388 F2d 288 United States v. Malofsky

388 F.2d 288

UNITED STATES of America, Appellee,
Robert MALOFSKY, Appellant.

No. 239.

Docket 31388.

United States Court of Appeals Second Circuit.

Argued December 14, 1967.

Decided January 17, 1968.

Certiorari Denied April 8, 1968.

See 88 S.Ct. 1273.

Phylis Skloot Bamberger, New York City (Anthony F. Marra, New York City, on the brief), for appellant.

Pierre N. Leval, Asst. U. S. Atty., Southern District of New York (Robert M. Morgenthau, U. S. Atty., Southern District of New York, on the brief), for appellee.

Before KAUFMAN, ANDERSON and FEINBERG, Circuit Judges.



Appellant Robert Malofsky was tried before Judge Weinfeld and a jury on count one of an indictment charging him with the sale of 15.900 grams of heroin hydrochloride in violation of 21 U.S.C. §§ 173 and 174. On April 21, 1967 he was found guilty as charged and sentenced to five years imprisonment.


No question is raised by the appellant concerning the sufficiency of the evidence presented at trial in support of his conviction. The sole issue on this appeal is whether the trial judge committed error when he denied the appellant's motion to dismiss the indictment on the ground that only hearsay testimony was presented to the Grand Jury.


The Bureau of Narcotics Agent who purchased the heroin from the appellant and who had firsthand knowledge of the transaction did not testify before the Grand Jury, but an agent who had maintained surveillance both of the undercover agent who actually made the purchase, and the appellant at the time of the sale on June 30, 1965, testified as to his personal observations and to what the undercover agent told him about the sale. The presentation of such testimony before the Grand Jury is permissible and the indictment based thereon is valid, and does not, as the appellant claims, violate any of his Fifth Amendment rights. Costello v. United States, 350 U.S. 359, 76 S.Ct. 406, 100 L.Ed. 397 (1956). See United States v. Andrews, 381 F.2d 377, 378 (2 Cir. 1967); United States v. Heap, 345 F.2d 170, 171-172 (2 Cir. 1965). See also, United States v. Bitter, 374 F.2d 744, 748 (7 Cir. 1967); Smith v. United States, 236 F.2d 260, 268-269 (8 Cir. 1956).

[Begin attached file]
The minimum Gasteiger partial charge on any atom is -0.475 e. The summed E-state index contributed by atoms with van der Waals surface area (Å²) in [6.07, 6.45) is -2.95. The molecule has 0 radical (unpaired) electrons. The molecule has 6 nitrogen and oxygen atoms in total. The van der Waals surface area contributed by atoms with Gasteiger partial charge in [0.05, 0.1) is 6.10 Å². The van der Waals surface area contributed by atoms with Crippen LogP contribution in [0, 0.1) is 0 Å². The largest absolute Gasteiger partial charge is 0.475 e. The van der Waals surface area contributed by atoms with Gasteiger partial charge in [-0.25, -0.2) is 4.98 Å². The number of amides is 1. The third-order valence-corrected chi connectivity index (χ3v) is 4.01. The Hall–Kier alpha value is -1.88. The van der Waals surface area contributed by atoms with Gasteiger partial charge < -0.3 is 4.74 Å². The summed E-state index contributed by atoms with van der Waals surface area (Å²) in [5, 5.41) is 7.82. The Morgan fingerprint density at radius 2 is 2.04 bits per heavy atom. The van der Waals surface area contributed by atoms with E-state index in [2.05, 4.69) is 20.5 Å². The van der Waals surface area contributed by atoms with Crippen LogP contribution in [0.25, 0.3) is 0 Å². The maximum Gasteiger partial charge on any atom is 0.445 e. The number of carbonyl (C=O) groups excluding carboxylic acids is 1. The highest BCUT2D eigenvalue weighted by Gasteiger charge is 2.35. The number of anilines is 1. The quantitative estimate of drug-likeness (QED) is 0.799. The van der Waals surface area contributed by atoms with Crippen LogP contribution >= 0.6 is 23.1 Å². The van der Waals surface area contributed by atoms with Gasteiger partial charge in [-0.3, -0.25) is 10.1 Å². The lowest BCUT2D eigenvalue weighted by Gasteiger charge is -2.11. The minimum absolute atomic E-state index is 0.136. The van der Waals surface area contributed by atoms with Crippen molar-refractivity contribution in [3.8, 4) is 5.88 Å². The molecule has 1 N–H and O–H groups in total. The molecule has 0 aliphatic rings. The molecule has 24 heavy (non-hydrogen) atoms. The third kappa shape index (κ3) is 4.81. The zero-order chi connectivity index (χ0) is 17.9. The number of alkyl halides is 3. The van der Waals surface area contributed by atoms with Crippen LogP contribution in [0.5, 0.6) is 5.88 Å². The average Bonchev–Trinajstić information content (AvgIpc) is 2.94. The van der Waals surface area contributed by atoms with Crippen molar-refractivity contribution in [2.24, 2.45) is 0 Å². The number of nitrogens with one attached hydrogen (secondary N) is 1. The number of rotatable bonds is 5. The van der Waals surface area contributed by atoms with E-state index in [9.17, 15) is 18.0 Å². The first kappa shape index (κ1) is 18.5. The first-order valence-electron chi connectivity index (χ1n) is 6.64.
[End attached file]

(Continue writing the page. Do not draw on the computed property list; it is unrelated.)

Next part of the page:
While this court warned against the "excessive use of hearsay in the presentation of government cases to grand juries" unless "it is demonstrably inconvenient to summon witnesses able to testify to facts from personal knowledge," United States v. Umans, 368 F.2d 725, 730 (2 Cir. 1966), cert. granted, 386 U.S. 940, 87 S.Ct. 975, 17 L.Ed.2d 872, cert. dismissed as improvidently granted, 389 U.S. 80, 88 S.Ct. 253, 19 L.Ed.2d 255 (Nov. 6, 1967), the indictment in the present case was based on the testimony of a surveillant agent who clearly indicated what he testified to from his own knowledge and observation and what he learned from the participating agent. There is no affirmative duty to tell the grand jury in haec verba that it is listening to hearsay. United States v. Payton, 363 F.2d 996 (2 Cir.), cert. denied 385 U.S. 993, 87 S.Ct. 606, 17 L.Ed.2d 453 (1966).


The judgment of conviction is affirmed.